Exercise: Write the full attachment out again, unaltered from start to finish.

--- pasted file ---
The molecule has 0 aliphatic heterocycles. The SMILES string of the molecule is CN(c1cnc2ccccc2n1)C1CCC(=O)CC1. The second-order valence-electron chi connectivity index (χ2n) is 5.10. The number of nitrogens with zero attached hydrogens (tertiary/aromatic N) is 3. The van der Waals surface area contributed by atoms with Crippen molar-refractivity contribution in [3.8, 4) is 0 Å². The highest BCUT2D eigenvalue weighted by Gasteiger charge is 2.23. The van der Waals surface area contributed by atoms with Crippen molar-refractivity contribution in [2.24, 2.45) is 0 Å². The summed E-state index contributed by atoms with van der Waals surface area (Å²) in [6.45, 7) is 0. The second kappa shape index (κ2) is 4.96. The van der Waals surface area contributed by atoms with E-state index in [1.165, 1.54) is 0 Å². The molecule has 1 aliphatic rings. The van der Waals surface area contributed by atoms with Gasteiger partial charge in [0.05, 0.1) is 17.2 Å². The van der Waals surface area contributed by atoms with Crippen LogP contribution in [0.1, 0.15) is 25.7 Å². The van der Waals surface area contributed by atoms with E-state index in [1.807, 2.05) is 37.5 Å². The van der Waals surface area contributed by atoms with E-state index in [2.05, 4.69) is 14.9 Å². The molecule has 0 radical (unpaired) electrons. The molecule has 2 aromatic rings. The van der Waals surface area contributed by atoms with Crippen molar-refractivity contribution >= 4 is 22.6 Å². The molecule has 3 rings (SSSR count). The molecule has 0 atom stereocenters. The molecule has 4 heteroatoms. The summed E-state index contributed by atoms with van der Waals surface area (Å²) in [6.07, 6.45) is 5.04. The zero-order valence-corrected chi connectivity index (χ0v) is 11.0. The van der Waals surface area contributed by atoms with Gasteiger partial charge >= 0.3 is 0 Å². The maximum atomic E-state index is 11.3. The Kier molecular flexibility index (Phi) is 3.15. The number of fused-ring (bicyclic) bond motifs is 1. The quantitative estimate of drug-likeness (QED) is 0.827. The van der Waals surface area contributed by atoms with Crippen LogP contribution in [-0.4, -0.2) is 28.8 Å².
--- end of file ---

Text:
The molecule has 0 aliphatic heterocycles. The SMILES string of the molecule is CN(c1cnc2ccccc2n1)C1CCC(=O)CC1. The second-order valence-electron chi connectivity index (χ2n) is 5.10. The number of nitrogens with zero attached hydrogens (tertiary/aromatic N) is 3. The van der Waals surface area contributed by atoms with Crippen molar-refractivity contribution in [3.8, 4) is 0 Å². The highest BCUT2D eigenvalue weighted by Gasteiger charge is 2.23. The van der Waals surface area contributed by atoms with Crippen molar-refractivity contribution in [2.24, 2.45) is 0 Å². The summed E-state index contributed by atoms with van der Waals surface area (Å²) in [6.45, 7) is 0. The second kappa shape index (κ2) is 4.96. The van der Waals surface area contributed by atoms with E-state index in [1.165, 1.54) is 0 Å². The molecule has 1 aliphatic rings. The van der Waals surface area contributed by atoms with Gasteiger partial charge in [0.05, 0.1) is 17.2 Å². The van der Waals surface area contributed by atoms with Crippen LogP contribution in [0.1, 0.15) is 25.7 Å². The van der Waals surface area contributed by atoms with E-state index in [1.807, 2.05) is 37.5 Å². The van der Waals surface area contributed by atoms with E-state index in [2.05, 4.69) is 14.9 Å². The molecule has 0 radical (unpaired) electrons. The molecule has 2 aromatic rings. The van der Waals surface area contributed by atoms with Crippen molar-refractivity contribution >= 4 is 22.6 Å². The molecule has 3 rings (SSSR count). The molecule has 0 atom stereocenters. The molecule has 4 heteroatoms. The summed E-state index contributed by atoms with van der Waals surface area (Å²) in [6.07, 6.45) is 5.04. The zero-order valence-corrected chi connectivity index (χ0v) is 11.0. The van der Waals surface area contributed by atoms with Gasteiger partial charge >= 0.3 is 0 Å². The maximum atomic E-state index is 11.3. The Kier molecular flexibility index (Phi) is 3.15. The number of fused-ring (bicyclic) bond motifs is 1. The quantitative estimate of drug-likeness (QED) is 0.827. The van der Waals surface area contributed by atoms with Crippen LogP contribution in [-0.4, -0.2) is 28.8 Å².